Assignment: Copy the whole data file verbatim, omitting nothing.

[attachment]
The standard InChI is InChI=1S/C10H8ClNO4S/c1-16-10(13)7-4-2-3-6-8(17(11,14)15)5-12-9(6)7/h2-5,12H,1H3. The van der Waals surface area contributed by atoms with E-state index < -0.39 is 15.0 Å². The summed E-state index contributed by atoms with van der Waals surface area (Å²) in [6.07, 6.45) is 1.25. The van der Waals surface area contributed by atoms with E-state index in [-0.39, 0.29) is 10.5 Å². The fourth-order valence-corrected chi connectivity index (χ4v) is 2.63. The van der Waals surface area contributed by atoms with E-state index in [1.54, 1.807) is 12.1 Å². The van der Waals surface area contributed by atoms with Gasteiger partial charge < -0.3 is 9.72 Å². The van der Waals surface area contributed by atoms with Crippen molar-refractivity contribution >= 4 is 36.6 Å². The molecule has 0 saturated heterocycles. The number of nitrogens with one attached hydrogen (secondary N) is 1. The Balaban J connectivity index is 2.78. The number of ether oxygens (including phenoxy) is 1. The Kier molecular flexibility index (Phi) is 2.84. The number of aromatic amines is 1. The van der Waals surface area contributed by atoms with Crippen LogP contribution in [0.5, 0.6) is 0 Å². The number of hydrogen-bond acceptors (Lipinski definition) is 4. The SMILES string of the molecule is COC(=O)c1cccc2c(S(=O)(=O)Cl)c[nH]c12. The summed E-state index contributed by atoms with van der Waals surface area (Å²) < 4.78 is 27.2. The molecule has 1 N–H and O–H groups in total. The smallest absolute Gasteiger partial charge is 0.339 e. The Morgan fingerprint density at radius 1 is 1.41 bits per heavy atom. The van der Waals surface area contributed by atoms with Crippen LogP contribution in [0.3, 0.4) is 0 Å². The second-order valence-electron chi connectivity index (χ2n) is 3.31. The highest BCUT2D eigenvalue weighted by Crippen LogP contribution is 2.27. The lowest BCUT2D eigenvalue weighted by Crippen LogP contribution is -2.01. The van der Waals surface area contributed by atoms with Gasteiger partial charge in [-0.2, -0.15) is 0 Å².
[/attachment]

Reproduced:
The standard InChI is InChI=1S/C10H8ClNO4S/c1-16-10(13)7-4-2-3-6-8(17(11,14)15)5-12-9(6)7/h2-5,12H,1H3. The van der Waals surface area contributed by atoms with E-state index < -0.39 is 15.0 Å². The summed E-state index contributed by atoms with van der Waals surface area (Å²) in [6.07, 6.45) is 1.25. The van der Waals surface area contributed by atoms with E-state index in [-0.39, 0.29) is 10.5 Å². The fourth-order valence-corrected chi connectivity index (χ4v) is 2.63. The van der Waals surface area contributed by atoms with E-state index in [1.54, 1.807) is 12.1 Å². The van der Waals surface area contributed by atoms with Gasteiger partial charge < -0.3 is 9.72 Å². The van der Waals surface area contributed by atoms with Crippen molar-refractivity contribution >= 4 is 36.6 Å². The molecule has 0 saturated heterocycles. The number of nitrogens with one attached hydrogen (secondary N) is 1. The Balaban J connectivity index is 2.78. The number of ether oxygens (including phenoxy) is 1. The Kier molecular flexibility index (Phi) is 2.84. The number of aromatic amines is 1. The van der Waals surface area contributed by atoms with Crippen LogP contribution in [0.5, 0.6) is 0 Å². The number of hydrogen-bond acceptors (Lipinski definition) is 4. The SMILES string of the molecule is COC(=O)c1cccc2c(S(=O)(=O)Cl)c[nH]c12. The summed E-state index contributed by atoms with van der Waals surface area (Å²) < 4.78 is 27.2. The molecule has 1 N–H and O–H groups in total. The smallest absolute Gasteiger partial charge is 0.339 e. The Morgan fingerprint density at radius 1 is 1.41 bits per heavy atom. The van der Waals surface area contributed by atoms with Crippen LogP contribution in [0.3, 0.4) is 0 Å². The second-order valence-electron chi connectivity index (χ2n) is 3.31. The highest BCUT2D eigenvalue weighted by Crippen LogP contribution is 2.27. The lowest BCUT2D eigenvalue weighted by Crippen LogP contribution is -2.01. The van der Waals surface area contributed by atoms with Gasteiger partial charge in [-0.2, -0.15) is 0 Å².